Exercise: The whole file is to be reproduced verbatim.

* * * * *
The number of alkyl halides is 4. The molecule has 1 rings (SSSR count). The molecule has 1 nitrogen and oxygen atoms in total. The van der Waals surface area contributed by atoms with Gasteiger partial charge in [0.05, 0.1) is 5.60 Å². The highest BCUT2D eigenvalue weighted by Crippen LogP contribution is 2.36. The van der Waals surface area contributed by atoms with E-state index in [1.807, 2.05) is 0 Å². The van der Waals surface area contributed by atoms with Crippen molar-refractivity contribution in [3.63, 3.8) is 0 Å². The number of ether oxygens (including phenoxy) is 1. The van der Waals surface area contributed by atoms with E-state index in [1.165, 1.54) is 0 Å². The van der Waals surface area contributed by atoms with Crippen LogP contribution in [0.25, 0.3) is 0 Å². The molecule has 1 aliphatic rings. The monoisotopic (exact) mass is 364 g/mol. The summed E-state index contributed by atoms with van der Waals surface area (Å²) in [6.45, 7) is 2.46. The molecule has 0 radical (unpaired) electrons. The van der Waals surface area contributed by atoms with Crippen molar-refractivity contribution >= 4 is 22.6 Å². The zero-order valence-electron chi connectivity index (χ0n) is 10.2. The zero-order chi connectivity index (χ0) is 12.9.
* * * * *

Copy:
The number of alkyl halides is 4. The molecule has 1 rings (SSSR count). The molecule has 1 nitrogen and oxygen atoms in total. The van der Waals surface area contributed by atoms with Gasteiger partial charge in [0.05, 0.1) is 5.60 Å². The highest BCUT2D eigenvalue weighted by Crippen LogP contribution is 2.36. The van der Waals surface area contributed by atoms with E-state index in [1.807, 2.05) is 0 Å². The van der Waals surface area contributed by atoms with Crippen molar-refractivity contribution in [3.63, 3.8) is 0 Å². The number of ether oxygens (including phenoxy) is 1. The van der Waals surface area contributed by atoms with E-state index in [1.165, 1.54) is 0 Å². The van der Waals surface area contributed by atoms with Crippen LogP contribution in [0.25, 0.3) is 0 Å². The molecule has 1 aliphatic rings. The monoisotopic (exact) mass is 364 g/mol. The summed E-state index contributed by atoms with van der Waals surface area (Å²) in [6.45, 7) is 2.46. The molecule has 0 radical (unpaired) electrons. The van der Waals surface area contributed by atoms with Crippen molar-refractivity contribution >= 4 is 22.6 Å². The zero-order valence-electron chi connectivity index (χ0n) is 10.2. The zero-order chi connectivity index (χ0) is 12.9.